5. The composition of claim 4, further comprising a hydrophobic liquid.
6. The composition of claim 4, further comprising an aqueous liquid.
7. The composition of claim 4, further comprising a fluorinated oil and an aqueous liquid.
8. The composition of claim 7, wherein the aqueous liquid additionally comprises biological molecules.
9. The composition of claim 8, wherein the biological molecules comprise nucleic acids.
10. A method of forming aqueous droplets, comprising:
providing a microfluidic device;
providing an aqueous liquid to the microfluidic device;
providing a fluorinated liquid to the microfluidic device;
providing a surfactant comprising a block copolymer that includes a perfluorinated polyether (PFPE) block coupled to a polyethylene glycol (PEG) block via an amide bond, and comprises a formula —(CnF2nO)x—(CmF2m)y—CONH— wherein n, m, x, and y are positive integers; and
forming aqueous droplets in the fluorinated liquid in the presence of the surfactant.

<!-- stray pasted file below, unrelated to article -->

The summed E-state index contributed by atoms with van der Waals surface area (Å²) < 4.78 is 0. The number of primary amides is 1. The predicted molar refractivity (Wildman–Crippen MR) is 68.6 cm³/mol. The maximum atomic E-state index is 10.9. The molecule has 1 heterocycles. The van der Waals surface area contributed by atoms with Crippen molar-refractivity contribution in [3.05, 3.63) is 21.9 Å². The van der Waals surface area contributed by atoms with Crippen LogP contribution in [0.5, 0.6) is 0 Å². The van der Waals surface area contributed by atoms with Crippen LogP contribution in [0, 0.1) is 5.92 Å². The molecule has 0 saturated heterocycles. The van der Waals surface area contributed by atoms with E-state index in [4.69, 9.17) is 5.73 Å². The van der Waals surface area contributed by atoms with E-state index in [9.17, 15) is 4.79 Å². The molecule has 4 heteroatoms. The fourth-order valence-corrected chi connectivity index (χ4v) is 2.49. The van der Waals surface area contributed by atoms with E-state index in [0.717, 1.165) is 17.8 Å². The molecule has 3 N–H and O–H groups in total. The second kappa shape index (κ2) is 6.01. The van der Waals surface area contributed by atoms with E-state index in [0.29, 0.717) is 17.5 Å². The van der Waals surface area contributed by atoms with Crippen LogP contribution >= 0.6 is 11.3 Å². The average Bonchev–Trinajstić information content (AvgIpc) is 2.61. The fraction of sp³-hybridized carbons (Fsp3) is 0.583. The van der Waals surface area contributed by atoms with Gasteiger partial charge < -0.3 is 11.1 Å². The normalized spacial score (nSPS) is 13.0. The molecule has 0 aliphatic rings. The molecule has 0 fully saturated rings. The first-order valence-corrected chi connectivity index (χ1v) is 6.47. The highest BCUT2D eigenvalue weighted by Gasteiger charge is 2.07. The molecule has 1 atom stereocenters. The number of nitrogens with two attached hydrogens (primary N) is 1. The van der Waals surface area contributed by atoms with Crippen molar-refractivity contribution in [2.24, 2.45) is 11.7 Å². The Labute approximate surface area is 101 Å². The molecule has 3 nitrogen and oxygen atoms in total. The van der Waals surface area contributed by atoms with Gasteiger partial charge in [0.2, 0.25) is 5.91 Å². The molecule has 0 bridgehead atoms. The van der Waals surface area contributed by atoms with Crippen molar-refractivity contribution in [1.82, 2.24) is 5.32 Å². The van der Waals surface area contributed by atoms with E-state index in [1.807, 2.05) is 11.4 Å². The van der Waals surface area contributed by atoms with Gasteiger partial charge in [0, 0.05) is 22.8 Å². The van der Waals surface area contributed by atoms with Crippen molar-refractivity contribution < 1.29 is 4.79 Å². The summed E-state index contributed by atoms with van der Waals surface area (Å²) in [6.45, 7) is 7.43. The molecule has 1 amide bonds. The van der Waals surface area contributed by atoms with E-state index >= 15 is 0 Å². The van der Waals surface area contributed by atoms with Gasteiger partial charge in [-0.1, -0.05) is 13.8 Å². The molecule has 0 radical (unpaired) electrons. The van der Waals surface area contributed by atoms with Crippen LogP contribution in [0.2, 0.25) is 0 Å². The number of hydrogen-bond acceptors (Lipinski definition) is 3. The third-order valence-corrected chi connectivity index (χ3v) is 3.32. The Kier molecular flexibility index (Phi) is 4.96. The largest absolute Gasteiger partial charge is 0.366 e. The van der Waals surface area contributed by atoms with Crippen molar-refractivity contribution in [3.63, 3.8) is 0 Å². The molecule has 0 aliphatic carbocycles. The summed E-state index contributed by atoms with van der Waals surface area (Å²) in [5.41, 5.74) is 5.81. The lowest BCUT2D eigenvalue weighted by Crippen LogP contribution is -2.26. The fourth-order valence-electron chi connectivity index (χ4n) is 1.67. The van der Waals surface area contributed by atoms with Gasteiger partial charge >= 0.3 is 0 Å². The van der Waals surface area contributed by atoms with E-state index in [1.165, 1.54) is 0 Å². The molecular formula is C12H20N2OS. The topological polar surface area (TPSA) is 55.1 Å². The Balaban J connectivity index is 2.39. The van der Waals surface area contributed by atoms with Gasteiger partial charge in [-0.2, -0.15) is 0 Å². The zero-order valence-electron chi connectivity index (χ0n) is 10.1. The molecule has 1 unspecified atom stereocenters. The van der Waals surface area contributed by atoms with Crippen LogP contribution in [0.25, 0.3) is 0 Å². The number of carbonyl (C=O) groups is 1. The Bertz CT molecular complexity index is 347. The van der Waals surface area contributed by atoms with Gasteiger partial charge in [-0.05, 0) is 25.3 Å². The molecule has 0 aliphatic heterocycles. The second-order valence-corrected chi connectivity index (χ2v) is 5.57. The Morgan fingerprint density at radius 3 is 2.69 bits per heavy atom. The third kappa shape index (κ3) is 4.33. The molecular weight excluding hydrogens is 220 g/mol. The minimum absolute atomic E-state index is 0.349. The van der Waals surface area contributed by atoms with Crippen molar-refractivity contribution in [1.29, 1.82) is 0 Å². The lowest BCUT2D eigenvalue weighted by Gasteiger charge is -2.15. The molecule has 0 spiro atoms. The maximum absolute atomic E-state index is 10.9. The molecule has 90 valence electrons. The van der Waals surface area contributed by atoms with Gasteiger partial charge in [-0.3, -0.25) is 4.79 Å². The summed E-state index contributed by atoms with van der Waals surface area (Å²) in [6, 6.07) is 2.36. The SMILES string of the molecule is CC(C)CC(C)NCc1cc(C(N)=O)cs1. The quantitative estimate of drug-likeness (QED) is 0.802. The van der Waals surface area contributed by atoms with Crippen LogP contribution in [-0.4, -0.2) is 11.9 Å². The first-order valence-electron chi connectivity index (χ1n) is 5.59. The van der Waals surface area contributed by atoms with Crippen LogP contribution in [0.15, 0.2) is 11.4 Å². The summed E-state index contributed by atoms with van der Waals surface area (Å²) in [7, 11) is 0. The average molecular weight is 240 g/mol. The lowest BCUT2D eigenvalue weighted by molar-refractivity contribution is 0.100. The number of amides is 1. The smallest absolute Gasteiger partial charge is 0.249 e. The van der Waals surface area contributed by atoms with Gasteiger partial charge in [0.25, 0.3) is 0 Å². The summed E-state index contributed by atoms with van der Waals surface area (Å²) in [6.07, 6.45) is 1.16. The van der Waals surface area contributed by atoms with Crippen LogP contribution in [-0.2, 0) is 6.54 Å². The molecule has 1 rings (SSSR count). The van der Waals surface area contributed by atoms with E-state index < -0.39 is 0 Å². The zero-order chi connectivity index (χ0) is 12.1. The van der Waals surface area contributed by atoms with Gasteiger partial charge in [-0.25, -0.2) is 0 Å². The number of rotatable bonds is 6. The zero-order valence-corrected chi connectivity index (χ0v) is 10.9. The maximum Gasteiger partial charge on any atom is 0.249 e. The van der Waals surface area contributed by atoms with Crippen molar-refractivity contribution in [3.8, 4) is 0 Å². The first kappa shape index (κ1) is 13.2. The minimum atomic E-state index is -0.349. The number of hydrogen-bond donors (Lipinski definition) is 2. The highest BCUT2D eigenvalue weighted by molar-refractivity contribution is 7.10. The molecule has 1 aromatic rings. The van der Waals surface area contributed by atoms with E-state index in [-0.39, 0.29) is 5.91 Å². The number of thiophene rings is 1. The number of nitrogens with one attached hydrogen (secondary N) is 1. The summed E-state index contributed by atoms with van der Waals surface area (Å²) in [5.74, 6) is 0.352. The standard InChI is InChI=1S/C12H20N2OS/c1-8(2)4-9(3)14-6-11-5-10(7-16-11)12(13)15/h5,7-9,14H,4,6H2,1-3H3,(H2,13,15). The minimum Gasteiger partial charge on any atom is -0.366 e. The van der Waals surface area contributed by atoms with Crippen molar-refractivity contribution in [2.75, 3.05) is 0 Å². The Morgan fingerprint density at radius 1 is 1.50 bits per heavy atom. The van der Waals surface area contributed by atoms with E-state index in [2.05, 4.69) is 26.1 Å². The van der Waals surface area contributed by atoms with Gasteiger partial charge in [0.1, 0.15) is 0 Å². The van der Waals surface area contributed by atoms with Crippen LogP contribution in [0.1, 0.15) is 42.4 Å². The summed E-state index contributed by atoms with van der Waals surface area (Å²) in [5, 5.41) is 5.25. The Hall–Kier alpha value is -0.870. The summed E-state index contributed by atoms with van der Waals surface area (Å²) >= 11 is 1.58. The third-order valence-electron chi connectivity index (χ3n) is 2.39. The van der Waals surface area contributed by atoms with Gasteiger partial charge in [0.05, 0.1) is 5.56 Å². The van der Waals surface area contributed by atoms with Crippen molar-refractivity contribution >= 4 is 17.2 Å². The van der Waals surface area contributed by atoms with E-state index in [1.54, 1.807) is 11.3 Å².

11. The method of claim 10, wherein the microfluidic device comprises a first channel intersecting a second channel at a junction.
12. The method of claim 11, wherein the aqueous liquid flows in the first channel and the fluorinated liquid flows in the second channel.
13. The method of claim 12, wherein the aqueous droplets are formed at the junction.
14. The method of claim 13, wherein the microfluidic device includes a nozzle, and the droplets form after the aqueous and fluorinated liquids pass through the nozzle.
15. The method of claim 10, wherein the aqueous droplets comprise biological molecules.